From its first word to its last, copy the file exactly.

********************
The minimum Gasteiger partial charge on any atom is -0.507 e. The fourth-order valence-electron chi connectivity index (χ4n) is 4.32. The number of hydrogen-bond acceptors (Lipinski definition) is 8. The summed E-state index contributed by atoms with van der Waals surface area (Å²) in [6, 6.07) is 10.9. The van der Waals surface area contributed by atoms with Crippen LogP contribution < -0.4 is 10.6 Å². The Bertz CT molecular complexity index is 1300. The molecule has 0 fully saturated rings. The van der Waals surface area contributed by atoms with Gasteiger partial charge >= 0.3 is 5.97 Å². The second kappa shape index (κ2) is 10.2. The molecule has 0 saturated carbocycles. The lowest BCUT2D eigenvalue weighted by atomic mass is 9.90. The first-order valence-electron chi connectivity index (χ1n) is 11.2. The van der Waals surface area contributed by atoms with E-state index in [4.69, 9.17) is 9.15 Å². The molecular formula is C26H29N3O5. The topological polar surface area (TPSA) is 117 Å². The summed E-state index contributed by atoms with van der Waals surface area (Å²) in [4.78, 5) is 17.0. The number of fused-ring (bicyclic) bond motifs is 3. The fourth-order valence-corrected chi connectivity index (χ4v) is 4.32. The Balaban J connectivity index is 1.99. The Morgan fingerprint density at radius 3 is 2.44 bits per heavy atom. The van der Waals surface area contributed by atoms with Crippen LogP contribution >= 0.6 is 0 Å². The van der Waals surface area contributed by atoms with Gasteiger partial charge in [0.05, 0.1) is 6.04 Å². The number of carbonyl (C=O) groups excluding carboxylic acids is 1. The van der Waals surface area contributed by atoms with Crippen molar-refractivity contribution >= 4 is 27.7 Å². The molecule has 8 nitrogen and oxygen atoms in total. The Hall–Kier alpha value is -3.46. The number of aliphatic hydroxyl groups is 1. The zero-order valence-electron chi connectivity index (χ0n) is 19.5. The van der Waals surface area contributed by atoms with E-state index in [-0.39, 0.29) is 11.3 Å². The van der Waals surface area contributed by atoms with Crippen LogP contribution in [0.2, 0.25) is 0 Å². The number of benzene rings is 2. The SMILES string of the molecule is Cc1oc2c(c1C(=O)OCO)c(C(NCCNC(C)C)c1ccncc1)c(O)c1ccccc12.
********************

The minimum Gasteiger partial charge on any atom is -0.507 e. The fourth-order valence-electron chi connectivity index (χ4n) is 4.32. The number of hydrogen-bond acceptors (Lipinski definition) is 8. The summed E-state index contributed by atoms with van der Waals surface area (Å²) in [6, 6.07) is 10.9. The van der Waals surface area contributed by atoms with Crippen LogP contribution < -0.4 is 10.6 Å². The Bertz CT molecular complexity index is 1300. The molecule has 0 fully saturated rings. The van der Waals surface area contributed by atoms with Gasteiger partial charge >= 0.3 is 5.97 Å². The second kappa shape index (κ2) is 10.2. The molecule has 0 saturated carbocycles. The lowest BCUT2D eigenvalue weighted by atomic mass is 9.90. The first-order valence-electron chi connectivity index (χ1n) is 11.2. The van der Waals surface area contributed by atoms with E-state index in [4.69, 9.17) is 9.15 Å². The molecular formula is C26H29N3O5. The topological polar surface area (TPSA) is 117 Å². The summed E-state index contributed by atoms with van der Waals surface area (Å²) in [4.78, 5) is 17.0. The number of fused-ring (bicyclic) bond motifs is 3. The fourth-order valence-corrected chi connectivity index (χ4v) is 4.32. The Balaban J connectivity index is 1.99. The Morgan fingerprint density at radius 3 is 2.44 bits per heavy atom. The van der Waals surface area contributed by atoms with Crippen LogP contribution >= 0.6 is 0 Å². The van der Waals surface area contributed by atoms with Gasteiger partial charge in [0.05, 0.1) is 6.04 Å². The number of carbonyl (C=O) groups excluding carboxylic acids is 1. The van der Waals surface area contributed by atoms with Crippen molar-refractivity contribution >= 4 is 27.7 Å². The molecule has 8 nitrogen and oxygen atoms in total. The Hall–Kier alpha value is -3.46. The number of aliphatic hydroxyl groups is 1. The zero-order valence-electron chi connectivity index (χ0n) is 19.5. The van der Waals surface area contributed by atoms with E-state index in [-0.39, 0.29) is 11.3 Å². The van der Waals surface area contributed by atoms with Crippen LogP contribution in [0.2, 0.25) is 0 Å². The number of benzene rings is 2. The SMILES string of the molecule is Cc1oc2c(c1C(=O)OCO)c(C(NCCNC(C)C)c1ccncc1)c(O)c1ccccc12.